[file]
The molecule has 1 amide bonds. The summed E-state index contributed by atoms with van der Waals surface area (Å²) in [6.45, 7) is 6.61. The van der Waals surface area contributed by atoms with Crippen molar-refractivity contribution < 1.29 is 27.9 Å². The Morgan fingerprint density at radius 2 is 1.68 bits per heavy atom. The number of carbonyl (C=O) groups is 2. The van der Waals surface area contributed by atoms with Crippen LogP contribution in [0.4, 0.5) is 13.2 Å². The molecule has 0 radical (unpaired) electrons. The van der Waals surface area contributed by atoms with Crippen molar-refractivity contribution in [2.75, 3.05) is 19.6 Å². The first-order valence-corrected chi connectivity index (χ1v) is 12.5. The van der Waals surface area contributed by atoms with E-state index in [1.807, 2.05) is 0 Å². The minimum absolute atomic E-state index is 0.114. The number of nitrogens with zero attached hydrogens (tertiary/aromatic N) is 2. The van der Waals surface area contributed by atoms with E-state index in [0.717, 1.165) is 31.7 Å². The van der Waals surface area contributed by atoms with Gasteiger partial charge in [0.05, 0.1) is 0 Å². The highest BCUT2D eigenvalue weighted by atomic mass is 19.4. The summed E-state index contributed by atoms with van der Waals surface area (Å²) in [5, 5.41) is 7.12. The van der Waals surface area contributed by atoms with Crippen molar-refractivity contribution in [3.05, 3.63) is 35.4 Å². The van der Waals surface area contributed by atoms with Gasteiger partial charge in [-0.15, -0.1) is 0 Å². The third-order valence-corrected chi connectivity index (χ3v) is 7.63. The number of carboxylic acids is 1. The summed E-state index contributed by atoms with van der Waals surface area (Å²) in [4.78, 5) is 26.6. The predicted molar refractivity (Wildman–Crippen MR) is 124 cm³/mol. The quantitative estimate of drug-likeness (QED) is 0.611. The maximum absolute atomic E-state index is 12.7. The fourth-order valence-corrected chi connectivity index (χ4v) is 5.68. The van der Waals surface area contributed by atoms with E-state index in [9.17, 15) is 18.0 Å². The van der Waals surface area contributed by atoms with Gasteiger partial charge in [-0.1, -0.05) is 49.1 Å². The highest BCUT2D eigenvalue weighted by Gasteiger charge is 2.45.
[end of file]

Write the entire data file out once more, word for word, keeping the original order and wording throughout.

The molecule has 1 amide bonds. The summed E-state index contributed by atoms with van der Waals surface area (Å²) in [6.45, 7) is 6.61. The van der Waals surface area contributed by atoms with Crippen molar-refractivity contribution < 1.29 is 27.9 Å². The Morgan fingerprint density at radius 2 is 1.68 bits per heavy atom. The number of carbonyl (C=O) groups is 2. The van der Waals surface area contributed by atoms with Crippen LogP contribution in [0.4, 0.5) is 13.2 Å². The molecule has 0 radical (unpaired) electrons. The van der Waals surface area contributed by atoms with Crippen molar-refractivity contribution in [2.75, 3.05) is 19.6 Å². The first-order valence-corrected chi connectivity index (χ1v) is 12.5. The van der Waals surface area contributed by atoms with E-state index in [1.807, 2.05) is 0 Å². The minimum absolute atomic E-state index is 0.114. The number of nitrogens with zero attached hydrogens (tertiary/aromatic N) is 2. The van der Waals surface area contributed by atoms with E-state index in [0.717, 1.165) is 31.7 Å². The van der Waals surface area contributed by atoms with Gasteiger partial charge in [0.05, 0.1) is 0 Å². The highest BCUT2D eigenvalue weighted by atomic mass is 19.4. The summed E-state index contributed by atoms with van der Waals surface area (Å²) in [5, 5.41) is 7.12. The van der Waals surface area contributed by atoms with Crippen molar-refractivity contribution in [3.05, 3.63) is 35.4 Å². The van der Waals surface area contributed by atoms with Gasteiger partial charge in [-0.15, -0.1) is 0 Å². The third-order valence-corrected chi connectivity index (χ3v) is 7.63. The number of carboxylic acids is 1. The summed E-state index contributed by atoms with van der Waals surface area (Å²) in [4.78, 5) is 26.6. The predicted molar refractivity (Wildman–Crippen MR) is 124 cm³/mol. The quantitative estimate of drug-likeness (QED) is 0.611. The maximum absolute atomic E-state index is 12.7. The fourth-order valence-corrected chi connectivity index (χ4v) is 5.68. The van der Waals surface area contributed by atoms with E-state index in [9.17, 15) is 18.0 Å². The van der Waals surface area contributed by atoms with Gasteiger partial charge in [-0.1, -0.05) is 49.1 Å². The highest BCUT2D eigenvalue weighted by Gasteiger charge is 2.45.